Judy Garland Spent Her Entire Life Until Her Death in a "Fruitless Search for Happiness" in Her Five Marriages

Judy Garland Spent Her Entire Life Until Her Death in a "Fruitless Search for Happiness" in Her Five Marriages

Her parents never wanted her and were considering abortion. Later in life, she grew up being controlled by her mother.

Source: Getty Images | Photos by (L) Central Press, (R) Hulton Archive

Born as Frances Ethel Gumm on June 10, 1922, in Grand Rapids, Minnesota, Judy Garland was a multitalented woman who became one of the well-known icons of Hollywood. A singer, dancer, and actor, Garland was adored by many, but her personal life was marred by childhood negligence, an assertive mother, depression, suicidal thoughts, substance abuse, and lack of love.

According to Biography, Garland's parents were considering an abortion when her mother Ethel Milne Gumm realized she was pregnant. However, they decided not to go ahead with the procedure as it was illegal at the time. The tumultuous relationship of her dad and mum also affected young Garland as she said in a 1963 interview, “The only time I felt wanted when I was a kid was when I was on stage, performing.”



Gumm was also the one who, hungry for fame, introduced her 10-year-old daughter to diet and sleeping pills, as per Gerald Clarke's book, Get Happy: The Life of Judy Garland. Her controlling nature and their strained relationship made Garland dub her mother as “the real Wicked Witch of the West.”


Just two years after the actress was awarded a special Academy Award for her portrayal of Dorothy in The Wizard of Oz (1939), which made her a household name at just 17, she married her first husband, bandleader David Rose, who was 12 years her senior.



According to Refinery, the actress thought she had found the one she loved but as per Clarke, their personalities were completely different. The actress used to complain that Rose acted “like an old man.” When Garland became pregnant with his baby, Rose and Gumm asked her to go for an abortion. Garland realized she had had enough, and the couple got divorced by 1945.


Just a year after she met director Vincente Minnelli on the sets of Meet Me in St. Louis, they tied the knot in 1945. The couple had a daughter, Liza, and their lives seemed alright to the outside world. However, this was the time when Garland was depressed, anxious, and addicted to pills. Minnelli was the only source of stability in their lives and this took a toll on their relationship.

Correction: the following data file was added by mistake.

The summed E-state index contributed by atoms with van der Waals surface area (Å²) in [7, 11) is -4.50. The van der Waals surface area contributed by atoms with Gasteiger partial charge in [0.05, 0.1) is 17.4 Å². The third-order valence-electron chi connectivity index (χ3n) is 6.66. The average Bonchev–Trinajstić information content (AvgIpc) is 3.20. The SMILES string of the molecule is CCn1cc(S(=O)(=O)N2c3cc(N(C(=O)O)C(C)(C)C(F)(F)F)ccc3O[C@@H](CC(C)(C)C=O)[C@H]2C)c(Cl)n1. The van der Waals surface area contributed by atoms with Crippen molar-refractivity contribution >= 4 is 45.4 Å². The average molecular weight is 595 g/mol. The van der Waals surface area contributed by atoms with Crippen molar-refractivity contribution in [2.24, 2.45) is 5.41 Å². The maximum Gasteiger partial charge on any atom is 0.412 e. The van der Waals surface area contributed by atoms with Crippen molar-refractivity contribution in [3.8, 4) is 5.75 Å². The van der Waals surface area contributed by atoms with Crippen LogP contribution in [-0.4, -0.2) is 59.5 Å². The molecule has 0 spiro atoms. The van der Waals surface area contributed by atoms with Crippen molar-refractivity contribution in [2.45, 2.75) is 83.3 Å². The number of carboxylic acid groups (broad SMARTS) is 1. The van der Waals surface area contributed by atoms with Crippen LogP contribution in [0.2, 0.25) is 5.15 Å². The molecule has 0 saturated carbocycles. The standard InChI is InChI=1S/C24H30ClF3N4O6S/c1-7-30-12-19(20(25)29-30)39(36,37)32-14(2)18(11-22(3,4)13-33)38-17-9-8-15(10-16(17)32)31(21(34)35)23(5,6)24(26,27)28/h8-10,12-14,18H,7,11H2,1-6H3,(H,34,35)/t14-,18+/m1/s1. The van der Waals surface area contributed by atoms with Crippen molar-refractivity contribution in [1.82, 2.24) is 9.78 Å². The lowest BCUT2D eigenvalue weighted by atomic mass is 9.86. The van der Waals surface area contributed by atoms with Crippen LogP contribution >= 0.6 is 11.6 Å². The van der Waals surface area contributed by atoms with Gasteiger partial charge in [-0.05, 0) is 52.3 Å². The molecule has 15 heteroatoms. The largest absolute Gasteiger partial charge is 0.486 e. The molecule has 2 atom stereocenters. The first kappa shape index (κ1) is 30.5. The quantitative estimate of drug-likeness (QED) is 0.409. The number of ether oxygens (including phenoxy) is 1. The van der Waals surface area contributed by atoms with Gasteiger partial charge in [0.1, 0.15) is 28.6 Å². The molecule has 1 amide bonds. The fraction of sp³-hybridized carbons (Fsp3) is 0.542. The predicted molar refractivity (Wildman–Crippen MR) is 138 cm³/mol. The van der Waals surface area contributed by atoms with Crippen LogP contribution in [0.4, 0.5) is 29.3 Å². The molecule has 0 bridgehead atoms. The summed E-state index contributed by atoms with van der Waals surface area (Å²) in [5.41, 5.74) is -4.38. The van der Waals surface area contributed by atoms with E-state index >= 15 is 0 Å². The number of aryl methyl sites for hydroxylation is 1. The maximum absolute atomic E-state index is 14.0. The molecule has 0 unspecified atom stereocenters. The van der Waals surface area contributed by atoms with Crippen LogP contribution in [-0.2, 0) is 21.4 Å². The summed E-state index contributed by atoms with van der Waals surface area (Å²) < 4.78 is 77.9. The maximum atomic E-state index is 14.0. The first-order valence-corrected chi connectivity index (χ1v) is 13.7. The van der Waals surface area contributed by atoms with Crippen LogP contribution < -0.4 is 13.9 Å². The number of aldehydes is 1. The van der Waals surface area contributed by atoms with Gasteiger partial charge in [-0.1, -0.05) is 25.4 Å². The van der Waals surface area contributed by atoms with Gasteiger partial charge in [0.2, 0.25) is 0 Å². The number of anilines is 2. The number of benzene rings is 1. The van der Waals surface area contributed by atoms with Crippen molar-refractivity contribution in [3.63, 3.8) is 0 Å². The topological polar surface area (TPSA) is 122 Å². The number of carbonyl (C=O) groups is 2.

According to the book Vincente Minnelli: Hollywood’s Dark Dreamer, Minnelli said, “If I'd loved Judy less, I could have been dispassionate enough to laugh her out of the moods that resulted in pill-taking. Sympathy that came too readily just didn't seem to help," as per Refinery.


Garland's condition got worse after she was fired from MGM and she suffered a mental breakdown. It wasn't just the actress who had secrets. According to biographer Emanuel Levy, the renowned director was gay which he covered by marrying women, as per Advocate. In 1951, the couple parted ways. Then came movie producer, and Garland’s manager, Sid Luft.


Luft was her third husband to whom she was married for 13 years. Both loved each other a lot with Luft even saying, "I love Judy. I want to protect her from the trauma she once knew. I don't want her to be bewildered or hurt again. I want her to have happiness. Neither I, nor anyone else, can ever force her to do anything she doesn't want to do," as per The Atlantic.


However, their marriage started crumbling as Garland's stars stopped glittering and she became more and more dependent on diet and sleeping pills. Even though Luft was by her side throughout, their relationship could not handle it for too long. He told The Daily Times, “Whatever bad things happened, you don’t fall out of love with somebody like her,” as cited by Los Angeles Times.

Garland met her fourth husband, actor Mark Herron while she was with Luft. After she divorced Luft in 1965, she married Herron in the same year. But their marriage was stained with domestic violence. According to Refinery, Herron was gay as well. Garland had accused him of beating her to which he had stated that hit her in self-defense. The two got divorced in 1969.


In 1966, when Garland was 44, she met musician and disco manager, Mickey Deans. The man once visited her hotel room to deliver a package of stimulants and won over the actress's heart right then. Deans was 12 years her junior but it didn't matter to Garland. After three years of dating, the pair walked down the aisle in 1969. For her, Deans was everything, as Time quoted her saying, “Finally, finally, I am loved.”

Even though her body was giving up because of all the substance abuse, she seemed much happier, drank less, and more relaxed but it wasn't for too long. She spent her night with the love of her life watching TV at her home. Deans found her the next morning collapsed on her bathroom floor. She was just 47 years old when she died of an accidental barbiturate overdose.


The New York Times obituary wrote that Garland’s “personal life often seemed a fruitless search for the happiness promised in ‘Over the Rainbow,’ the song she made famous in the movie The Wizard of Oz.”